Soul Inspiration: 5 of The Most Important Songs from late Oakland legend, The Jacka

In the wake of his murder, a look at the legacy, influence, and most important songs from Bay Area rap legend, The Jacka.
By    February 4, 2015


Matt Moretti is a regular contributor to Thizzler On the Roof, the Bay’s best rap blog. You can read their Jacka tribute here.

On Monday, the Bay Area lost one of our all time greats — one whose music raised many of us. It’s hard to put into words exactly what The Jacka meant. In many ways he was the embodiment of what it means to be from Northern California. He was independent, unorthodox, rugged, intelligent, fearless, caring, insightful, and in your face. He held his tongue for no one, and could care less about copying others and following trends. He was a father, a devoutly religious man, and a member of the community. He sparked the careers of countless hip-hop artists, and gained the admiration and respect of those that came before him. Most importantly, he had the unconditional love of The Bay Area. It’s surreal to think that he’s gone, but his impact and legacy on rap music is permanent.

With a catalogue as vast as The Jacka’s, it’s particularly hard to make a list of his most important songs. But here’s a starter pack for anyone unfamiliar with what he brought to the game, and everyone else who wants to take some time to reminisce on his legacy.

The Jacka – “Barney (More Crime)”

2005. The peak of the Hyphy era. Every established and wannabe rapper in The Bay was going 18 dummy, riding the yellow bus, and getting stupid. Then The Jack Artist dropped. The now Bay Area classic was the exact opposite of hyphy, and generally was tremendously different from anything most Bay Area rap fans were used to. Haunting samples, a melodic delivery, and unadulterated tales of the many highs and lows of a life a crime, put The Jacka and this album ahead of their competition. At no point was there any attempt to try and do what everyone else was doing, or make a radio song for KMEL — which was largely proven by selecting “Barney (More Crime)” was the first single. To this day, it displays what so many love about The Jacka’s music: it’s brash and confident, yet reflective and thoughtful at the same time.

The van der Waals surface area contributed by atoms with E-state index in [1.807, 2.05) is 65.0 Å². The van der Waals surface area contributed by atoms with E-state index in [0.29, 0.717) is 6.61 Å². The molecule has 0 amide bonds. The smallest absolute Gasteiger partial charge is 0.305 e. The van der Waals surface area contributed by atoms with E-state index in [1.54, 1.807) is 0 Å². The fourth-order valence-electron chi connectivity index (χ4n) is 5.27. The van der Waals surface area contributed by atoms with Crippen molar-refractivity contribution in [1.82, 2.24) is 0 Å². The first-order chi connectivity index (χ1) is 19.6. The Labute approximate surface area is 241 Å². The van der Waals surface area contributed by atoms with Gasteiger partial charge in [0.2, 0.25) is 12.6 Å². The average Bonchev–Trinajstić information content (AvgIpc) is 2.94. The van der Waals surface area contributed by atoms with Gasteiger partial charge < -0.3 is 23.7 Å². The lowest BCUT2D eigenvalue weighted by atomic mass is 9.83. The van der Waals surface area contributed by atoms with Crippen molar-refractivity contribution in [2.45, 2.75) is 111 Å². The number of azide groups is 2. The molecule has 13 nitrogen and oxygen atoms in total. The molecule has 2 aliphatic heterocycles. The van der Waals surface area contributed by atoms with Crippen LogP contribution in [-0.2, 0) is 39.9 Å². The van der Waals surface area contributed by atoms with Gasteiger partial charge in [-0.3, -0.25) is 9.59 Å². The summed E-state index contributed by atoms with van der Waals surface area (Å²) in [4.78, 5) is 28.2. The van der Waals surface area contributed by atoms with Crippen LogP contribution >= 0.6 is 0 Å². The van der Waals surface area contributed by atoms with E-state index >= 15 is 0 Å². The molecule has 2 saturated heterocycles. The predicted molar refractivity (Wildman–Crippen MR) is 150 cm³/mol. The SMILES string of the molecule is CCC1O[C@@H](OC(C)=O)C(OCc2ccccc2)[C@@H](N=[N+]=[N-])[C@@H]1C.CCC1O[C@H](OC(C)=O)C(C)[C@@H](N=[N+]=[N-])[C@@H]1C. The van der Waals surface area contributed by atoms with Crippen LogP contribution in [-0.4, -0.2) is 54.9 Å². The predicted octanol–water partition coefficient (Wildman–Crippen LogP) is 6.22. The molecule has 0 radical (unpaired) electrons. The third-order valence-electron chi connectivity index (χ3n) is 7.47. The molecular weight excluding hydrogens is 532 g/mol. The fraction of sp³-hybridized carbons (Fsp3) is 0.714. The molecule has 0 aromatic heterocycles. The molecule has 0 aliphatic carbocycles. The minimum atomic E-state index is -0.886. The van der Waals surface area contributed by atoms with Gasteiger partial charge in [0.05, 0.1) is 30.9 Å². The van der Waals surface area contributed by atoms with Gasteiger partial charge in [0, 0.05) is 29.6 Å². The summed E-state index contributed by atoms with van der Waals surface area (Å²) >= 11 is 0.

The Jacka – “Never Blink” ft. J Stalin and Dubb 20

A huge part of The Jacka’s legacy will be the number of careers that he sparked and supported. Not only did he record features for literally every artist in the Bay, do a ton collaborative albums with MC’s like Freeway, Berner, and Ampichino, host mixtapes and albums for others, guest perform at people’s shows, and start a record label to release music and promote new artists, but he let young artists shine on his own records. “Never Blink” was the first track on The Jack Artist, and might be the most ubiquitous Jacka song of them all. It also happens to be the first time most people heard J Stalin rap.

The Jacka – “Glamorous Lifestyle” ft. Andre Nickatina

When The Jacka dropped Teargas in 2009, it was a landmark moment in Bay Area rap history. For about a year and a half, you couldn’t go a day in The Bay without hearing someone knock that album at full volume. The entire Bay hadn’t supported and stood behind a project like that since E-40 dropped My Ghetto Report Card almost 5 years earlier. Long term fans loved it, the younger generation got hooked and became new Jacka fans, and it got The Bay paying attention to local artists in a way they hadn’t since Hyphy fizzled out. The Jacka was far from a radio artist, but Teargas featured the biggest radio hit of his career in “Glamorous Lifestyle”. Traxamillion produced an undeniable slap that was perfect for Bay Area radio, which allowed The Jacka and Andre Nickatina to craft a hit without having to sacrifice their content in any way.

Traxamillion – “I’m From The Hood” ft. Tha Jacka, Husalah, and San Quinn

The Jacka and The Husalah will go down next to E-40 and Too $hort as one of the best duos in Bay Area rap history. They’re The Bay’s Jada and Styles. They came up together in The Mob Figgaz, dropped a couple of joint projects, constantly guested on each other’s solo albums, and almost always performed together. When Husalah served time in clink, The Jacka kept his name buzzing. One of the most popular and memorable tracks from the duo was “I’m From The Hood.” It really built momentum after The Hus went away, but with the help of the Jacka, Traxamillion and San Quinn, the track stayed slapping until he got released a few years later.

The Jacka, Husalah, AP9, Cognito and Andre Nickatina – “My 15th Birthday”

This may not be the most famous Jacka track, but it’s one of those songs that always stood out to me. Every MC got busy and spit something meaningful. Jacka’s still-resonant verse encouraged others to take a different path than the one he walked. While the vast majority of his music was street-oriented, he was man enough to regularly discuss the downfalls and moral challenges caused from living that kind of a life. It’s a quality far too rare in hip-hop. This track also reminds us just how deep his catalog is. Mob Trial was a classic album to me, but received little to no promotion, and flew under the radar of most. For a man who recorded over 30 full length projects, there are more albums out there that never got the full attention and promotion that they deserved. The Jacka may be gone, but there’s a wealth of material and life lessons still waiting to be explored.

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